Justin Kruger and David Dunning published an article with a long but meaningful title—“Unskilled and Unaware of It” How Difficulties in Recognizing One’s Own Incompetence Lead to Inflated Self-Assessments” (Journal of Personality and Social Psychology. 1999 77.6 1121-1134). The article implies that we all usually overestimate our abilities—the Lake Wobegon effect. (Obviously, I’m not below average in anything.) But the article, which reports on four studies, is more specific—we most overestimate our abilities in those areas in which we are incompetent. In areas in which we are fairly competent, we underestimate them.
One of the studies involved proficiency in grammar. Eighty-four college students, apparently on an initial test, were divided into four quartiles—bottom, second, third, and top. The students were then asked to rank their ability with grammar on a scale of zero to 100. The bottom group perceived their ability at 67 %; on the following test, their average score was 10 % —57 points below their initial perception. The top group perceived their ability at 70 %; on the following test, they averaged 89 % —19 points above their initial perception.
My interest here, of course, is the bottom group and the implication—we don’t know what we do not know. A major point of the article (which says a lot more than I can summarize here) is that the only way in which to improve the self-assessment of weaker students is to make them competent in the subject matter. Another important conclusion in the article is that competent people can learn from looking at the work of other people; incompetent people cannot do so.
I have observed this phenomenon in my own classrooms. One typical procedure in writing courses is to have the students work in small groups to read and make suggestions on each others’ drafts. The quandary for the instructor is how to set up the groups. In my grading program, I can click on a button and get a random list of the students in the class. If I click on a different button, I get a ranked list based on their grade-to date. For years I used the random lists, but I noted that some groups worked well; others were a waste of time. Some groups finished early, and students in some groups complained that they didn’t get any help. So I experimented and used the ranked list, putting the students with the highest grades together, and forming the groups by going right down the list. The groups formed with students from the bottom of the list were “finished and ready to leave” after about fifteen minutes. The students in the top group continued to work together after the class was technically over. Need I state which group learned more?
I’ve also experienced the overconfidence of weak students. The most memorable example was a group of three that was discussing the sentence “The books were under their shelf.” One student confidently insisted that “their” should be “they’re.” As the article suggests, weak students cannot learn from their peers—the only way in which we can help weaker students is direct instruction using clear terminology (just what the Common Core lacks). The “their” example relates to another.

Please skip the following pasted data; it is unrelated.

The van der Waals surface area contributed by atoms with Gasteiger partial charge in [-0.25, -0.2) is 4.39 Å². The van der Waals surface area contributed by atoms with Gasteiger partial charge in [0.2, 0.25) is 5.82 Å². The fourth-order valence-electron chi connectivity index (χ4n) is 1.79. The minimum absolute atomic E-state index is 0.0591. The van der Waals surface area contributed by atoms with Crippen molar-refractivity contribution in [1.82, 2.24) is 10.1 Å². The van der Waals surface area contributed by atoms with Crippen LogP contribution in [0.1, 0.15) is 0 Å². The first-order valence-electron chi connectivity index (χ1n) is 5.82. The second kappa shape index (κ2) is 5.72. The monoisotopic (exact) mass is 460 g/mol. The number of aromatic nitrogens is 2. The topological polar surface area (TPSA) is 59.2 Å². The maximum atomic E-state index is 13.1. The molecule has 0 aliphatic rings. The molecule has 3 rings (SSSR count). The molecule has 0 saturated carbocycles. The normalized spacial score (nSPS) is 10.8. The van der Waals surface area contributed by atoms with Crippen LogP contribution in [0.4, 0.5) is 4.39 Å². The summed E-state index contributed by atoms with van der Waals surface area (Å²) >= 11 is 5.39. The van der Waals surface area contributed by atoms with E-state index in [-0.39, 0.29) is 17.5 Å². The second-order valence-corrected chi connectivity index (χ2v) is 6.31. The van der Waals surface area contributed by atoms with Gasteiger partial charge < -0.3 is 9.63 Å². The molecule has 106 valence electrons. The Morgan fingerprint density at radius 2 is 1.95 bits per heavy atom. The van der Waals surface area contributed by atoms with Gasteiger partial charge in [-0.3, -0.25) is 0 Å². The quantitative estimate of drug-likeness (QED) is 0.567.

Over my forty plus years of teaching, I have seen thousands of subject/verb agreement errors. I deduct a point for each such error from the final grade of the paper, but students can get the points back if they correct the errors. Occasionally, students come to me for help. As we look at a sentence, I ask the student to identify the subject and verb. Relatively few students can, but when they do, in 90% of the cases, they automatically fix the error. If they cannot identify the subject and verb, I point it out, and once I do, most students quickly fix the error.
My question is: Why are we not teaching students
how to identify the subjects and verbs in their own writing? The
Core claims that students should be able to fix such errors, but the Core
does not state that students should be able to identify subjects and verbs.
As a result, the Core will probably not hurt the “elite” students, but
it will surely hurt the non-elite. The only way to help them is to use
specific terms to define specific concepts—and to have the students learn
how to apply those terms.
Dr. Vavra has been teaching writing at the college level for almost forty years. He is also the developer of the free KISS Grammar site, a curriculum design and instructional materials that present clear objectives and standards. Additional open letters on the Core are available at KISSGrammar.org/Open_Letters. You may publish or share them in any way you like.